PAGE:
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ScientificWorldJournal. 2006 Dec 15;6:1642-55.

Amylin in the periphery II: An updated mini-review.

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Department of Medicine, University of Melbourne, Austin Health, Repatriation Campus, Heidelberg Heights, Victoria, Australia.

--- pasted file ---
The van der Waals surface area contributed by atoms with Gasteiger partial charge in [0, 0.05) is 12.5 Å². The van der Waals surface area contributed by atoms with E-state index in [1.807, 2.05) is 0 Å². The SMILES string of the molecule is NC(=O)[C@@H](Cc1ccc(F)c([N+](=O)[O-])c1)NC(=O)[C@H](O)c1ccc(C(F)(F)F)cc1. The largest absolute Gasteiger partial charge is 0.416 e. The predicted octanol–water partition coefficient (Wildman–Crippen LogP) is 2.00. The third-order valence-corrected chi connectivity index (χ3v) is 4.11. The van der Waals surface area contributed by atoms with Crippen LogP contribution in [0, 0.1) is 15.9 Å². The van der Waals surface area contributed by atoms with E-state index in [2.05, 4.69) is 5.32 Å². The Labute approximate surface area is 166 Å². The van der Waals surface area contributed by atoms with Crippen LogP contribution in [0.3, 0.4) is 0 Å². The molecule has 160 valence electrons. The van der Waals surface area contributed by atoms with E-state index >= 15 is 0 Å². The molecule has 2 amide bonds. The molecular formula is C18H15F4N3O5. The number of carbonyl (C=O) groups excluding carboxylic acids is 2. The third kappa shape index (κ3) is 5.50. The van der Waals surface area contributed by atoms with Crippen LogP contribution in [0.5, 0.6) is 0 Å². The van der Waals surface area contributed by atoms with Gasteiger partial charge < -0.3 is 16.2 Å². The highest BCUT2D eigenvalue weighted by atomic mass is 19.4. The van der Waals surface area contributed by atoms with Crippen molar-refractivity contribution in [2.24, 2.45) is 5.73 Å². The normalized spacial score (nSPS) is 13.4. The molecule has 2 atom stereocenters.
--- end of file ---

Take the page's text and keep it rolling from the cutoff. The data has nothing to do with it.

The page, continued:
Amylin is a polypeptide that is cosecreted with insulin from the beta cells of the pancreas. Therefore, in states of diabetes in which the beta-cell mass is largely depleted or dysfunctional, insulin and amylin secretion are also lost or dysregulated. While the soluble monomeric form of amylin acts as a hormone that alters physiological responses related to feeding and acts as a specific growth factor, there has been renewed interest in the less-soluble oligomeric and insoluble polymeric forms of human (also monkey and cat) amylin that may contribute to the establishment of a pathophysiological pathway to overt diabetes. With this discovery has grown the hope of minimizing, with appropriate therapy, these toxic forms to preserve the functional (c) not-cell mass. Human beta cells may also be more vulnerable to these forms and one risk factor, a higher fat diet, may promote toxic forms. The generation and utilities of transgenic rodent models, which express enhanced levels of human amylin, have been accompanied by strategies that may lead to the reduction of toxic forms and associated risk factors. The successful definition and faithful expression of the physiological receptors (and complexes) for amylin that may differ for each target organ is an important development in the field of amylin research generally. Besides the heuristic value for the understanding of the molecular biology of receptors, the opportunity to screen and identify nonpeptide analogues that bind the physiological receptors has important implications for biomedicine and clinical practice in relation to treatments for diabetic complications, bone diseases, and eating disorders. In particular, in their capacities to mimic the effects of amylin as a growth factor, amylin analogues may prove useful in the stimulation of beta-cell mass (in conjunction with other factors), reduce the activity of the osteoclast population, and stimulate the regeneration of proximal tubules following toxic insult (and thus avoid the development of renal insufficiency).

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